This evidence suggests the signs had little effect. This would line up with research that suggests drivers don’t pay all that much attention to road signs; hence, the suggestion that perhaps no signs might even be better. Indeed, the Illinois Department of Transportation has moved on to other strategies to reduce traffic deaths:

Michael Rooker, the actor who played Merle Dixon on TV’s “The Walking Dead,” stars in the latest IDOT safety campaign, a series of videos at thedrivingdeadseries.com and Facebook posts titled “The Driving Dead.” The postings don’t have anything close to the power of watching a young mother of two die while pinned in her car, but perhaps they will prove more effective than the road signs. The catchphrase of “The Driving Dead” gives those behind the wheel a new way of thinking about driving.

I would be curious to know whether IDOT is pursuing these strategies based on evidence that suggest they work or the agency is mounting what they think might work and/or what is publicly visible. Driving is a dangerous activity – one of the most dangerous the average person will partake in each day – and you would want solutions that work rather than guesses.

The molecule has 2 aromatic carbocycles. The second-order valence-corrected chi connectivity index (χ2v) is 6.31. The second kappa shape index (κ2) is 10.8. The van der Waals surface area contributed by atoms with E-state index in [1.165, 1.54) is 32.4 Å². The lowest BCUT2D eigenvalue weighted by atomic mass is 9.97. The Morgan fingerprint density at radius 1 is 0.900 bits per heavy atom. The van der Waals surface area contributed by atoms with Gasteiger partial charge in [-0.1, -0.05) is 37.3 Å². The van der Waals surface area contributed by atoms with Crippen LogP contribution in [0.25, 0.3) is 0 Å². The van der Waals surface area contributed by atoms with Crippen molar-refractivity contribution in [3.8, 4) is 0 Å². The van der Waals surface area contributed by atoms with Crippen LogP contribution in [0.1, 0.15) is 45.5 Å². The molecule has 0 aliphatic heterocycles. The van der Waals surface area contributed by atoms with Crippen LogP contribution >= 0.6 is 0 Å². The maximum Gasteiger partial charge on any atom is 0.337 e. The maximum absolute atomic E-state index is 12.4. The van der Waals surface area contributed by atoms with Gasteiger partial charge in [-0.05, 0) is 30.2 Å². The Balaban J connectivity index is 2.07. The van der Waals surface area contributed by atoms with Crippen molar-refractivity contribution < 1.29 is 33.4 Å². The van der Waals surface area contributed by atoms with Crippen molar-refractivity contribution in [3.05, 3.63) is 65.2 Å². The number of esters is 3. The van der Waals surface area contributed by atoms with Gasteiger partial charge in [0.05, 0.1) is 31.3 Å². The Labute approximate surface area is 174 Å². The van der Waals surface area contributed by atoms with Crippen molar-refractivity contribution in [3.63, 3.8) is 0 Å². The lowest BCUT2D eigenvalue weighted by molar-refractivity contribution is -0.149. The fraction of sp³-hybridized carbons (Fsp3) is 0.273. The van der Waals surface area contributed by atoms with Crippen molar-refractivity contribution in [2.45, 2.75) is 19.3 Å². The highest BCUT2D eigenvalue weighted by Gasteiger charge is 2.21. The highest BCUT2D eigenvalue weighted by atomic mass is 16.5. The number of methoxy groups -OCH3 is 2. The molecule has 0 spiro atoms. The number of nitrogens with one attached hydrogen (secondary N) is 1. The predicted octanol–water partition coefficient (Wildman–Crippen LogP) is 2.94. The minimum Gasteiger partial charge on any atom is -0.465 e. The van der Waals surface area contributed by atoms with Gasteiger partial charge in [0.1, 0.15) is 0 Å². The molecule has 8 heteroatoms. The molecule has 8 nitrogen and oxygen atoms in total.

When public anger can prompt the collection of better data

I’ve seen this argument several places, including this AP story: collecting national data about fatalities due to police would be helpful.

To many Americans, it feels like a national tidal wave. And yet, no firm statistics can say whether this spate of officer-involved deaths is a growing trend or simply a series of coincidences generating a deafening buzz in news reports and social media.